;; which compares instances only using their non-tagged ('finite') components.
;; If you want to compare two instances using their full term lists,
;; See [[eq]].
#?(:clj (equals [a b] (equiv a b)))
(toString [_] (str "D[" (join " " (map #(join " → " %) terms)) "]"))

;; Because a [[Differential]] is an accounting device that augments other
;; operations with the ability to carry around derivatives, it's possible that
;; the coefficient slots could be occupied by function objects. If so, then it
;; becomes possible to "apply" a [[Differential]] to some arguments (apply
;; each coefficient to the arguments).

;; TODO the arity, if anyone cares to ask, might be better implemented as the
;; joint arity of all coefficients; but my guess here is that the tangent
;; terms all have to be tracking derivatives of the primal term, which have to
;; have the same arity by definition.
f/IArity
(arity [_]
(f/arity (coefficient (first terms))))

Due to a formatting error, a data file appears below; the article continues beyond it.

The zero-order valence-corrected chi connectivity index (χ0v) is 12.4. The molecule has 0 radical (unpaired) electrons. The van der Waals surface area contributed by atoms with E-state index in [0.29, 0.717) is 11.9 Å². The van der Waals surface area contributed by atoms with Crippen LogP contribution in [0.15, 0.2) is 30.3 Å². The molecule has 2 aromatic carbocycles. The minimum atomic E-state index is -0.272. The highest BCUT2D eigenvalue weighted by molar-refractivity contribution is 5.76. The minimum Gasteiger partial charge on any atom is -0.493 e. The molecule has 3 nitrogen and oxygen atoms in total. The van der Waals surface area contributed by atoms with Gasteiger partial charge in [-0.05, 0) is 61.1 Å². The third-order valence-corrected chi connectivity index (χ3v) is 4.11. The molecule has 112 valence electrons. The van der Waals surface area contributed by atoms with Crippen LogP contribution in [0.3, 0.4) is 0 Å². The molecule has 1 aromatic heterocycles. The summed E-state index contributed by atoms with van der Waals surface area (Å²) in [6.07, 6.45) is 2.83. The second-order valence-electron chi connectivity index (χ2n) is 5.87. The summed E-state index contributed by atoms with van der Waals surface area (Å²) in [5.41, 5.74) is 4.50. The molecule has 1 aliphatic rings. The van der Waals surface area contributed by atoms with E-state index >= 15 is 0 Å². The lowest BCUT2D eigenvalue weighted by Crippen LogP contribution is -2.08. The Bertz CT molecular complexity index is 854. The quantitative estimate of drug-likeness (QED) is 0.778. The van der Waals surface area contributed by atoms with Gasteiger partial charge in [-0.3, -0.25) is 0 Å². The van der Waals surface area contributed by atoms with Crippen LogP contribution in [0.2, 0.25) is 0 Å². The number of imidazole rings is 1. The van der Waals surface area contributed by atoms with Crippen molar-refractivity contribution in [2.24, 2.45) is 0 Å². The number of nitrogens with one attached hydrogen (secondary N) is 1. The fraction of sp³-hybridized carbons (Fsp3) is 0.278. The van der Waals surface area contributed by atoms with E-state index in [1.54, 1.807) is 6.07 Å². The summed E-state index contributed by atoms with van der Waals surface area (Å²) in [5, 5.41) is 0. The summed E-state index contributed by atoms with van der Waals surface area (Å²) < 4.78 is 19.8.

#?@(:clj
;; This one is slightly subtle. To participate in control flow operations,
;; like comparison with both [[Differential]] and non-[[Differential]]
;; numbers, [[Differential]] instances should compare using ONLY their
;; non-tagged ("finite") terms. This means that comparison will totally
;; ignore any difference in tags.
[Comparable
(compareTo [a b] (compare a b))

IFn
(invoke [this]
(d:apply this []))
(invoke [this a]
(d:apply this [a]))
(invoke [this a b]
(d:apply this [a b]))
(invoke [this a b c]
(d:apply this [a b c]))
(invoke [this a b c d]
(d:apply this [a b c d]))
(invoke [this a b c d e]
(d:apply this [a b c d e]))
(invoke [this a b c d e f]
(d:apply this [a b c d e f]))
(invoke [this a b c d e f g]
(d:apply this [a b c d e f g]))
(invoke [this a b c d e f g h]
(d:apply this [a b c d e f g h]))
(invoke [this a b c d e f g h i]
(d:apply this [a b c d e f g h i]))
(invoke [this a b c d e f g h i j]
(d:apply this [a b c d e f g h i j]))
(invoke [this a b c d e f g h i j k]
(d:apply this [a b c d e f g h i j k]))
(invoke [this a b c d e f g h i j k l]
(d:apply this [a b c d e f g h i j k l]))
(invoke [this a b c d e f g h i j k l m]
(d:apply this [a b c d e f g h i j k l m]))
(invoke [this a b c d e f g h i j k l m n]
(d:apply this [a b c d e f g h i j k l m n]))
(invoke [this a b c d e f g h i j k l m n o]
(d:apply this [a b c d e f g h i j k l m n o]))
(invoke [this a b c d e f g h i j k l m n o p]